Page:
Overview

Brief Summary

Biology

As its name suggests, this small bird's diet consists primarily of grass seeds. The tall grass of their habitat also provides them with cover, as they use their large feet to scratch the ground to search for food (4). Often the males can be seen perched on small trees, singing in order to defend a small area, or territory. It is thought that the black-and-tawny seedeater may be a nomadic or migratory bird, as it has been observed in certain areas only during the dry season (3).
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Description

The name of this small bird describes the male of the species very well; it has a black back, crown and hindneck, and bright tawny, or brownish-orange, underparts. The wings and tail are blackish-brown, with a slight white edging. The cheeks are paler in colour and the bill is black. Females possess a larger bill than males, with paler plumage and less distinct patterns (2) (3). Their song is a simple series of four to six high-pitched, whistled notes (3). The scientific name, Sporophila, originates from Greek, meaning spore- or seed-loving, and refers to their preferred diet.
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Distribution

Range Description

Sporophila nigrorufa is currently known from eight sites in east Bolivia (Santa Cruz) and three in adjacent west-central Brazil (Mato Grosso and Mato Grosso do Sul) (Willis and Oniki 1990, S. Davis in litt. 1995, 1999). Small numbers of Sporophila sp. at three additional sites in Mato Grosso probably refer to austral winter records of this species (Willis and Oniki 1990). The major breeding site is Flor de Oro in Noel Kempff Mercado National Park, Santa Cruz. Breeding and several flocks of up to 60-70 birds have been recorded in October-December and several hundred have been estimated in late May, but very few individuals have been found in July-October (S. Davis in litt. 1995, 1999). A local density of two birds per km2 was estimated at Los Fierros, Neol Kempff Mercado, based on numbers of adult males seen in August-September (Pearce-Higgins 1996). A population of around six pairs rearing 6-10 juveniles per year occurs near San Ignacio de Velasco, Santa Cruz, in the wet season (S. Davis in litt. 1995, 1999). East of Vila Bela da Santassima Trinidade, Mato Grosso, 55 presumably breeding birds were counted in January 1988 (Willis and Oniki 1990), at least 100 non-breeding condition birds were present in July 1997 (L.F. Silveira in litt. 1999), 100-200 in August 2007, and 100 in June 2008 (Kirwan and Areta 2009). There is an undocumented record of a bird seen in 2005 in Bolivia's Otuquis National Park from a boat on the ro Negro (Bolivia/Paraguay border). If this record can be confirmed it may indicate that the species occurs across the river in the Ro Negro National Park, Paraguay, although further surveys along the ro Negro have failed to find the species (H. del Castillo and R. Clay in litt. 2007; H. del Castillo in litt. 2012).

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Range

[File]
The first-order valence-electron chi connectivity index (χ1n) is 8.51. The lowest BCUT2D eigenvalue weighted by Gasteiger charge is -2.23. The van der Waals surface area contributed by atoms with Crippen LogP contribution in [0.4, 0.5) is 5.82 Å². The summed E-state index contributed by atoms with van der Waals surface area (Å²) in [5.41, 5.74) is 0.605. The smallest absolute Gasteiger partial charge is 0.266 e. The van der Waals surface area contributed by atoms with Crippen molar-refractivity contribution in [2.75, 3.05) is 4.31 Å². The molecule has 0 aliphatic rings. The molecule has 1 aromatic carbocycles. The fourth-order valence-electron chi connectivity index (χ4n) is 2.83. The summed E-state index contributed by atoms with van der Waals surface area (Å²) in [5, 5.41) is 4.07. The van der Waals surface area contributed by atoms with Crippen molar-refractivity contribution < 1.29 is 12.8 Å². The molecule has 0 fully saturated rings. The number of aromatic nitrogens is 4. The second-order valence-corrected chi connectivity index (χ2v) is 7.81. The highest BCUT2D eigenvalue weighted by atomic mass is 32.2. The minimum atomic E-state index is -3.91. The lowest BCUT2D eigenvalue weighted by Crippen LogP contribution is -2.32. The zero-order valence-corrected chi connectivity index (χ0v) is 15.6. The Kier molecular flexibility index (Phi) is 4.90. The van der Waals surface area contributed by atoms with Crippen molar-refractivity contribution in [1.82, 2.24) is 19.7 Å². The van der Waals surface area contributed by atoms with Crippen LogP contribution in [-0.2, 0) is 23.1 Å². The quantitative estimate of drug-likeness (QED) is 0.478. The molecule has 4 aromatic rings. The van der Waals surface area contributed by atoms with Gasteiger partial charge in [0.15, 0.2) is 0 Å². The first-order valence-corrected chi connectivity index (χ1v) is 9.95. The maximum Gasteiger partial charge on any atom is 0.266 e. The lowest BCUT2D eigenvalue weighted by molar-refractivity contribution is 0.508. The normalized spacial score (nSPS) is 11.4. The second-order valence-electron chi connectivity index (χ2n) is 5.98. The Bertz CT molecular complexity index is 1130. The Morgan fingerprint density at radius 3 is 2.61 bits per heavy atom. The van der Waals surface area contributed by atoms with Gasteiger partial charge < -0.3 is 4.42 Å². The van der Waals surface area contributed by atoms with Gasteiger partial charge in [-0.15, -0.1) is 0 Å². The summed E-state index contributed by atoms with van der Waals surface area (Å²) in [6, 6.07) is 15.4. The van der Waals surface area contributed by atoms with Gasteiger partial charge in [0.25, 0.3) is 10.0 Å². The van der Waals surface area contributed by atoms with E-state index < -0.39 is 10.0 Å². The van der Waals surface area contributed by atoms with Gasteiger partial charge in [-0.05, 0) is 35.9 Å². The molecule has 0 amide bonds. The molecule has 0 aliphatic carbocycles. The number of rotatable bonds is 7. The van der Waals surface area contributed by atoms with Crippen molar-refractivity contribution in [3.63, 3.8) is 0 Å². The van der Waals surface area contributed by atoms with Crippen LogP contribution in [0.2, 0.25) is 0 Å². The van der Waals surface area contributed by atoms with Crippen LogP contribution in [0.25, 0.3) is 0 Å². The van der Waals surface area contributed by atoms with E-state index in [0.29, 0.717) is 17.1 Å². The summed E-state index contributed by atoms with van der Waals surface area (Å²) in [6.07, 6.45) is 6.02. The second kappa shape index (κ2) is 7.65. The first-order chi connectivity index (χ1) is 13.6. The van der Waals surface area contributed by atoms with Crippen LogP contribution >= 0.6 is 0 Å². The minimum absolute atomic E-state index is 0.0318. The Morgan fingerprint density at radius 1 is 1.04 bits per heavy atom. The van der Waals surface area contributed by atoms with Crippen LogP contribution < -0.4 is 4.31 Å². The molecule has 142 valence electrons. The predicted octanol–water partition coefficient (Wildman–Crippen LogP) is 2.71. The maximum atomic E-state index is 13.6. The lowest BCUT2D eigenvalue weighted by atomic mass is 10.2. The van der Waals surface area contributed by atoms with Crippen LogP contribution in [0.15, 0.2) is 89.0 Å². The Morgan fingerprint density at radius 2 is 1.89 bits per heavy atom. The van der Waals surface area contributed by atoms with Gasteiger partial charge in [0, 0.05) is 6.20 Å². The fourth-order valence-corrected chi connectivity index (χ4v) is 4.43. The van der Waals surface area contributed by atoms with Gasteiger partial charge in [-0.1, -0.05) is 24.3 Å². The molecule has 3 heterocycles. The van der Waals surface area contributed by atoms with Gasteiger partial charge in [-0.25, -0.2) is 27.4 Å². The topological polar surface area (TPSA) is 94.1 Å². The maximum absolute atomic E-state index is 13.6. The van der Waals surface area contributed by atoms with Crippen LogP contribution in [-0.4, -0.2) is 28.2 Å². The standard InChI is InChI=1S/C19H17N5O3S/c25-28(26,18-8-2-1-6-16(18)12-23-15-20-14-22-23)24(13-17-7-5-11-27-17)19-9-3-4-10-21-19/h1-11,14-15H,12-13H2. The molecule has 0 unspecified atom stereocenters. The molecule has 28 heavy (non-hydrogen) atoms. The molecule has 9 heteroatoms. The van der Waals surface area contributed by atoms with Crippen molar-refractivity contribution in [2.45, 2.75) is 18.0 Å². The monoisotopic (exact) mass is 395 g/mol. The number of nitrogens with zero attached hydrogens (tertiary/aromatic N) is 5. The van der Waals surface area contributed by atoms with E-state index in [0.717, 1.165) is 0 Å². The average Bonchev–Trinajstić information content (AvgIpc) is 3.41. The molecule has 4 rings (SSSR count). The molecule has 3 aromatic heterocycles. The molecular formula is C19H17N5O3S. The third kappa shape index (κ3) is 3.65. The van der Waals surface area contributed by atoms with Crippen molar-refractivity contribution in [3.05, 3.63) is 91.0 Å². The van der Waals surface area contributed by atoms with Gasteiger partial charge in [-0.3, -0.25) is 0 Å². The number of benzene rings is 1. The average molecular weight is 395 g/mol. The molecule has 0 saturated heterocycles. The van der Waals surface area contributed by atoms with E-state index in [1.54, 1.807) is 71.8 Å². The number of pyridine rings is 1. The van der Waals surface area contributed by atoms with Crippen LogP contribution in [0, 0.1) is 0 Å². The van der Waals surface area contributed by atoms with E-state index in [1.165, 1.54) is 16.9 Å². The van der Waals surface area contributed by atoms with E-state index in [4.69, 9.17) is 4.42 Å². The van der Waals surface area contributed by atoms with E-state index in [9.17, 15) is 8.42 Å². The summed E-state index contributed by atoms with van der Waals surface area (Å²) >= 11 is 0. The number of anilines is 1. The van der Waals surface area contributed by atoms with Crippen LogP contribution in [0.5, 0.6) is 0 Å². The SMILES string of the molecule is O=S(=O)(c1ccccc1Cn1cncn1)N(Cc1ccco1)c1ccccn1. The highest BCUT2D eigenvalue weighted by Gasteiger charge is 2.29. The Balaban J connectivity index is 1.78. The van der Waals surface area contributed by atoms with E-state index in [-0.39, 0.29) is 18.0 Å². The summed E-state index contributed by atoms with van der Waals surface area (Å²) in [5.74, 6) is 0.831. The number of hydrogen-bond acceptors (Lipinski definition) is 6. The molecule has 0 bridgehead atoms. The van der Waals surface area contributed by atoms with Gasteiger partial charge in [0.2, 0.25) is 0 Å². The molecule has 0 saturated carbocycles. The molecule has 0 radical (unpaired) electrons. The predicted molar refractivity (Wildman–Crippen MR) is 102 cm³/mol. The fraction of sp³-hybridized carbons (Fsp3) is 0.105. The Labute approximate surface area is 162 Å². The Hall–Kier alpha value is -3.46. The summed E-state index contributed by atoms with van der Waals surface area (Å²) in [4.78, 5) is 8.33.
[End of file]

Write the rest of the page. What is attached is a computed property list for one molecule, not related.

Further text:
Extreme e Bolivia and sw Brazil (Mato Grosso).
  • Clements, J. F., T. S. Schulenberg, M. J. Iliff, D. Roberson, T. A. Fredericks, B. L. Sullivan, and C. L. Wood. 2014. The eBird/Clements checklist of birds of the world: Version 6.9. Downloaded from http://www.birds.cornell.edu/clementschecklist/download/

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Range

Occurs in eastern Bolivia, and south western Brazil. In Bolivia it is currently known from seven sites in eastern Santa Cruz, and in Brazil it occurs at three locations in Mato Grosso and Mato Grosso do Sul (2) (3).
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Ecology

Habitat

Habitat and Ecology

Habitat and Ecology
It breeds during the austral summer/wet season in seasonally flooded grassland with scattered bushes and trees, which are frequently clumped on decomposing termite mounds. The diet consists primarily of grass seeds. It may be nomadic and/or migratory since it seems to occur in some areas only in the dry season (Willis and Oniki 1990, S. Davis in litt. 1995, 1999) and birds recorded near Concepcin, Santa Cruz, were thought to be on passage (Davis 1993).


Systems
  • Terrestrial
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The black-and-tawny seedeater inhabits seasonally flooded, tall grasslands, with scattered bushes and trees (2) (3).
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Conservation

Conservation Status

IUCN Red List Assessment


Red List Category
VU
Vulnerable

Red List Criteria
A2c+3c+4c;C2a(i)

Version
3.1

Year Assessed
2012

Assessor/s
BirdLife International

Reviewer/s
Butchart, S. & Symes, A.

Contributor/s
Clay, R., Davis, S., Machado, ., Silveira, L. & del Castillo, H.

Justification
This species is listed as Vulnerable because it has a small population, that is likely to be undergoing a continuous and rapid decline owing to habitat loss and degradation.


History
  • Vulnerable (VU)
  • Vulnerable (VU)
  • Vulnerable (VU)
  • Vulnerable (VU)
  • Endangered (EN)
  • Endangered (EN)
  • Lower Risk/least concern (LR/lc)